How long does it take for humans to adapt to environmental changes? Some recent papers investigated this question.Paleface: If it is assumed that humans started out medium or dark-skinned, how long did it take for Europeans to lose much of that original pigment? An article in Science April 20 says maybe just 6,000 to 12,000 years. “This contradicts a long-standing hypothesis that modern humans in Europe grew paler about 40,000 years ago, as soon as they migrated into northern latitudes,” the article states, reporting on a March meeting of the American Association of Physical Anthropologists. Pale skin is said to have an adaptive value at high latitudes: “Under darker skies, pale skin absorbs more sunlight than dark skin, allowing ultraviolet rays to produce more vitamin D for bone growth and calcium absorption.” The new date was based on genetic studies that suggested a “selective sweep occurred 5300 to 6000 years ago” or up to 12,000 years ago, “given the imprecision of method”.High life: Ann Gibbons in Science reported on another discussion item from the American Association of Physical Anthropologists: how Tibetan children can tolerate the high altitude. “Researchers seldom see Darwinian natural selection happening in living people,” she began. “So physical anthropologist Cynthia Beall was delighted in 2004 when she discovered a trait that boosts the survival of some Tibetan children, apparently by raising the level of oxygen in their mothers’ tissues–a crucial advantage during pregnancy 4 kilometers above sea level.” Updated research has revealed a genetic change that allows women to boost their blood volume and deliver more oxygen to the tissues. Beall measured the selective pressure at 1:0.44, stronger than the fitness ratio measured for the sickle-cell gene. They said, “the adaptation represents some of the strongest natural selection yet measured in humans.” Surprisingly, this appears to be a different adaptation mechanism than that found in populations living in the Andes. There, mothers are able to boost the amount of hemoglobin. These correlations are uncertain, however; “it’s quite possible that the Tibetans have evolved more than one way to boost blood oxygen,” Beall cautioned. Mark Gladwin threw in a Darwinian proverb: “Study the pregnant women, because that’s where you’ll see evolution in action.”Got milk? Another strong selection effect in humans is for lactose tolerance. Current Biology (April 17) had an article on this phenomenon, which “might have meant the difference between life and death” to early dairy farmers, Greg Gibson (North Carolina State U) said. The admittedly imperfect ability to tolerate lactose represents another selective sweep some 5,000 to 10,000 years ago, about the time humans began to domesticate cattle. He remarked, “It is hard to refute that this is a lovely example of the coevolution of genes and culture.” Nevertheless, Gibson spent most of the article debunking the “thrifty genes” hypothesis of evolutionary selection. This is a 45-year-old idea that the “high incidence of diabetes in modern humans is a result of positive selection for alleles that confer the ability to rapidly sequester rare caches of carbohydrates as fat that would tide us over during famine.” This adaptation now works against us in our urbanized society, it is claimed: it tends us toward obesity. So why does Gibson think this is a poor hypothesis? “Unfortunately, these three preconditions for natural selection are all too often mistaken by adaptationists as both necessary and sufficient for evolution to occur,” he cautioned. But we need to be more quantitative if sufficiency is to be proven.” At the end, he was even more emphatic: “Those inclined toward Darwinian medicine like to explain disease as the price we pay for the beneficial effects of alleles that have accompanied human adaptation. These cases of not-so-thrifty genes suggest though that we should not be so quick to jump on the bandwagon: the coevolution of genes and culture is tremendously more complex.”Funny he should mention Darwinian medicine. A paper on that very subject appeared in Public Library of Science: Biology this month. Catriona J. MacCallum tried again to make the case that medical doctors need to study evolution to understand disease (cf. 01/13/2003. Distressed that medical schools are not considering evolution essential to the curriculum (see 06/25/2003), MacCallum wrote,It is curious that Charles Darwin, perhaps medicine’s most famous dropout, provided the impetus for a subject that figures so rarely in medical education. Indeed, even the iconic textbook example of evolution—antibiotic resistance—is rarely described as “evolution” in relevant papers published in medical journals. Despite potentially valid reasons for this oversight (e.g., that authors of papers in medical journals would regard the term as too general), it propagates into the popular press when those papers are reported on, feeding the wider perception of evolution’s irrelevance in general, and to medicine in particular. Yet an understanding of how natural selection shapes vulnerability to disease can provide fundamental insights into medicine and health and is no less relevant than an understanding of physiology or biochemistry.MacCallum agreed that the “thrifty gene” concept has fallen into disfavor. Some other evolutionary ideas are also simplistic: “The relationship between changing environment, diet, and susceptibility to disease, however, is also far from clear.” Attempts to recreate a Stone-Age Diet “can be misleading,” she said. Still, she promoted the idea that evolutionary concepts can help medical practice. Granted, a mechanic may not need to understand the history of technology to fix a car, but an understanding of the evolutionary principles can help prepare for outbreaks of infectious disease, like bird flu, she argued. Why the resistance to evolutionary teaching in medical schools? In some cases, it’s the students who rebel:Although Paul O’Higgins thought a comparison of the brachial plexus to the pentadactyl limb was helpful, not all his students agreed—complaints were lodged that he was forcing evolution on them. That lack of support was also reflected in the participation of only three medical students at the York meeting (albeit enthusiastic ones), despite being widely publicized. It is not clear whether this is because medical students are more overburdened than most or because of a more deep-rooted resistance to the subject, reflecting wider political and religious prejudice against evolution.So what’s the solution? “But evolutionary medicine isn’t and shouldn’t be controversial, and the best way to challenge prejudice is through education.” She took refuge in the famous Dobzhansky quote, “Nothing in biology makes sense except in the light of evolution.” As an experiment, let’s consider the three cases listed above. It isn’t very controversial that survivors of lactose, decreased sunlight and oxygen will predominate in those environments, but aren’t they all still human? Is this really the kind of evolution that Darwin meant? MacCallum was undaunted by such questions. “The time has clearly come for medicine to explicitly integrate evolutionary biology into its theoretical and practical underpinnings,” she ended with rhetorical flair. “The medical students of Charles Darwin’s day did not have the advantage of such a powerful framework to inform their thinking; we shouldn’t deprive today’s budding medical talent of the potential insights to be gained at the intersection of these two great disciplines.” Convincing the medical students of this may be the hard part.You do NOT want an evolutionary biologist in the room when you need TLC at the hospital. Lying in bed with pain and weakness, you are not going to look like a fit individual who deserves to survive. MacCallum again exhibited the shallowness and uselessness of evolutionary thinking. Notice also the elitist snobbery: anyone who doesn’t agree with the Darwin Party Framework is prejudiced by definition, and must be sent to the re-education camp (cf. 12/21/2005). Despite the pleas to pul-lease teach Darwin in medical school, medicine is doing fine without the help of Dropout Darwin. Medicine has a multi-thousand year history that was advanced largely by Christians. The examples she cited, including the “iconic textbook example” of evolution – antibiotic resistance (dealt a blow by Jonathan Wells in his book Icons of Evolution; see also the Darwinist confession from 09/12/2004) – are all just microevolutionary changes. The three examples reported above are all microevolutionary changes. Natural selection at the micro level is not the issue. Even young-earth creationists accept that. Such evidence has nothing to do with Darwin’s colossal simplistic generality, the Mystical Tree of Life (02/01/2007). It has nothing to do with proving that humans have bacteria ancestors, and most medical students and professors know it. You can almost hear the snickers of students in the classroom when the Prof tells his little fable about how the brachial plexus resembles the pentadactyl limb. “Right, Teach. Will that be on the test? Can I take a pill and call you in the morning?” Maybe the only way to get a higher turnout than three students at the next well-publicized “Medicine and Evolution” meeting is to award extra credit, provided the students are allowed to bring cots and pillows. Despite the Dobzhansky rallying cry, things make perfect sense without evolution. In none of the three cases listed above is Darwin vindicated or needed. All the humans in those societies are still one species with the rest of humanity, capable of intermarrying and raising children. What’s more, the adaptive changes observed did not take hundreds of thousands of years. To the consternation of earlier Darwinists whose ideas are now discredited, the changes fit easily within a Biblical framework of human history. What is Darwin’s score? Even MacCallum admits that previous evolutionary ideas like “thrifty genes” have been discarded. Is anything left that is not controversial and subject to overthrow? We don’t need Darwin. We don’t want Darwin. We want to make sense in the light of the evidence, and help the weak in the process.(Visited 15 times, 1 visits today)FacebookTwitterPinterestSave分享0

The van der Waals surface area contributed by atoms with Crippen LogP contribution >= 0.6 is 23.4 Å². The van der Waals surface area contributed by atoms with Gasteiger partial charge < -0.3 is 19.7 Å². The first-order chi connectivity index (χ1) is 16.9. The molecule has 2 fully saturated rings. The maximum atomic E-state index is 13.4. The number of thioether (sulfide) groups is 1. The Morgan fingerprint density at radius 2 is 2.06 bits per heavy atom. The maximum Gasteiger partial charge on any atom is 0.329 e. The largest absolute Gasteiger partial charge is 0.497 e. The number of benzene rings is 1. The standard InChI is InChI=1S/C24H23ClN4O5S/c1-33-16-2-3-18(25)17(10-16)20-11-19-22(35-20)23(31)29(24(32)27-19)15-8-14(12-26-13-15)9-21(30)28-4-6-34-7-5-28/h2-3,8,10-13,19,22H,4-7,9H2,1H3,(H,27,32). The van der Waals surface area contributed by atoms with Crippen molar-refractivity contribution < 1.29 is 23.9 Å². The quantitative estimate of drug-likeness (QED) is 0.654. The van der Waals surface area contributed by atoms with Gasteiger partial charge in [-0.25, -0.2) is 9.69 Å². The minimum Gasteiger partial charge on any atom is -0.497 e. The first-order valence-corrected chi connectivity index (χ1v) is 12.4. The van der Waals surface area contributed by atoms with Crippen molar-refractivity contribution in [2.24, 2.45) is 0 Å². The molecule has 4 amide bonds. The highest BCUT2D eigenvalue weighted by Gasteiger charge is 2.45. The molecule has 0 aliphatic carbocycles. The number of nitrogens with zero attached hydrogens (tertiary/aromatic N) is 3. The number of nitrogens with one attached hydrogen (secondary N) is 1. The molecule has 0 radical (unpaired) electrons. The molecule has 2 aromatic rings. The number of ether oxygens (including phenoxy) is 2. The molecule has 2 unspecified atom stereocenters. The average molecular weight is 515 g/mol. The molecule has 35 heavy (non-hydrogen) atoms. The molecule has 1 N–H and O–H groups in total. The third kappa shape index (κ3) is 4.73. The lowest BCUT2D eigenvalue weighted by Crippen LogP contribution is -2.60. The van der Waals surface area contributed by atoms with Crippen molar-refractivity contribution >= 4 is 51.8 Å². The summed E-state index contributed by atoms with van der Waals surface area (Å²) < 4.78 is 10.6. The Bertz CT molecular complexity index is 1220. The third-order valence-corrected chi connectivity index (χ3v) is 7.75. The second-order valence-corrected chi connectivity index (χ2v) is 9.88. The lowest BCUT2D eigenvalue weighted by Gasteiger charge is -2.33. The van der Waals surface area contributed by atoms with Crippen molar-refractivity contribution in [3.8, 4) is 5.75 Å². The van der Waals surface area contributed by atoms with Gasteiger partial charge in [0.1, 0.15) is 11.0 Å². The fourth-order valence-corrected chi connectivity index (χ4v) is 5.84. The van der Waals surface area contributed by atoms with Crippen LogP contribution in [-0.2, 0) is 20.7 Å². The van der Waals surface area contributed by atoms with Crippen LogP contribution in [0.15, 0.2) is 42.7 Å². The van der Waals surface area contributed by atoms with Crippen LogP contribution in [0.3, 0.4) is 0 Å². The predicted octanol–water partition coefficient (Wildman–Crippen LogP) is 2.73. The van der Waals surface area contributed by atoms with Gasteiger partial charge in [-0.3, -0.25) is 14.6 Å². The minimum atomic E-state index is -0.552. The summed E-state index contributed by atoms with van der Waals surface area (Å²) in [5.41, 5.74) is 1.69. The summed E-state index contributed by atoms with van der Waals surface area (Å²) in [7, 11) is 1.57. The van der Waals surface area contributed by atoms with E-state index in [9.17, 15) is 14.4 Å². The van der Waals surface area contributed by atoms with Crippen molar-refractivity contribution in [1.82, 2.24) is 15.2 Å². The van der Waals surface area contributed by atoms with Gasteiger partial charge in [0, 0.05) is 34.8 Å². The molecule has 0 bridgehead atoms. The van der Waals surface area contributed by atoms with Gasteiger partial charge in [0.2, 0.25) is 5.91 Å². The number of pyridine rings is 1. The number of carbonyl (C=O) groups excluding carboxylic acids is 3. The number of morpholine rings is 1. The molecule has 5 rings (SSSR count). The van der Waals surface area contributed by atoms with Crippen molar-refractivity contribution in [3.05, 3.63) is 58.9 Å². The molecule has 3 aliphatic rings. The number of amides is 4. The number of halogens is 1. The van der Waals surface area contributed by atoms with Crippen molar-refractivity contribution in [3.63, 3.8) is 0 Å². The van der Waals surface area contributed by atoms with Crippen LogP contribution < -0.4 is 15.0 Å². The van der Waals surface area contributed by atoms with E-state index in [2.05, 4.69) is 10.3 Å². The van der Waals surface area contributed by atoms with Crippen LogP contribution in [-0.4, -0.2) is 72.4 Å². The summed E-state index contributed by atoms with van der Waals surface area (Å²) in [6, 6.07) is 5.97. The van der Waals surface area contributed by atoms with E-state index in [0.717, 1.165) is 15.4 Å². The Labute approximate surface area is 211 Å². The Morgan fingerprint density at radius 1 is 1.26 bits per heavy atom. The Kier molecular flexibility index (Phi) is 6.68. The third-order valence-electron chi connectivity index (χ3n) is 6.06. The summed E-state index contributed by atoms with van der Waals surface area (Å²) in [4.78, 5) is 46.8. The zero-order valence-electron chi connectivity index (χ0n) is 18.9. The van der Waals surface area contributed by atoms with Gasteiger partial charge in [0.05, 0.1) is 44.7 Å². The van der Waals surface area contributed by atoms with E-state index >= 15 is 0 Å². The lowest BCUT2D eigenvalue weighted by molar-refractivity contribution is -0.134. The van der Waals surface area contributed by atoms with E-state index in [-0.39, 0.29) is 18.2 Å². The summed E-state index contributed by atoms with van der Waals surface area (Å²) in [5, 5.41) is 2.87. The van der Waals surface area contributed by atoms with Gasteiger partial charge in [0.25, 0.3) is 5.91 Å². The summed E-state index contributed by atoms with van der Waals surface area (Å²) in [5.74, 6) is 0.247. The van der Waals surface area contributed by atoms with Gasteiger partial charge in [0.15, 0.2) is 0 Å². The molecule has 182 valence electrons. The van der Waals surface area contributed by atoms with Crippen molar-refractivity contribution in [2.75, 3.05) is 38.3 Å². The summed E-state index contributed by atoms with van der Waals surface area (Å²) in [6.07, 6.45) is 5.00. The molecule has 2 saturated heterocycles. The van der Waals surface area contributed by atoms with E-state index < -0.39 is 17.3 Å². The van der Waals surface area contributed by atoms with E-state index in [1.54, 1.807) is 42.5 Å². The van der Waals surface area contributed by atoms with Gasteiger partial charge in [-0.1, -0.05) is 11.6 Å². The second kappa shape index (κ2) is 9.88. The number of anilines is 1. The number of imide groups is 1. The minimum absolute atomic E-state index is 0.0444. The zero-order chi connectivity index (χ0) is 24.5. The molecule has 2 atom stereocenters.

Traditional geocacheFor most, the evolution of the geocache container begins with a sturdy great-great-great-grandfather geocache. It’s the iconic metal ammo can. But in one decade of geocaching, the geocache family tree branched off into dozens of directions.Each branch embodies the spirit of evolution. Geocaches now blend more and more into their natural environment. Say you place a cache on the outskirts of an estuary? There’s a bird geocache for that. You’re considering an urban cache on a park bench? We’ve heard of magnetic microcaches that resemble gum for that.Take a quick look at the picture below on the left. Guess how many geocaches are in that picture? Ok, I know there are a few caveats. There can only be one geocache every tenth of a mile and none of these are activated, but how many possible geocaches do you see? The answer is… six. The bird, those pinecones, that rock, even two of the sticks are actually geocaches.How many geocaches are hidden in this pictureJust enough room for a logGeocaches are not the only part of the geocaching equation to evolve. Geocachers developed a keener “geo-sense” over the past decade. Say that you placed a corn cob shaped cache in field of corn… the cache will be found.A cache like this one pictured at the bottom of the page is all in a days work for an average cacher.I’d love to hear your most difficult find. How many DNF’s did you log before uncovering the cache? Let us know, just post a comment to this blog.Thermometer reveals a geocacheShare with your Friends:More SharePrint RelatedThe evolution of geocachesNovember 19, 2019In “Learn”Rubik’s Cache (GC5YGFM) – Geocache of the WeekJuly 30, 2015In “Geocache of the Week”350 miles, all for a smiley. — Munich – Venice (GC1FPN1) — Geocache of the WeekJune 12, 2013In “Community”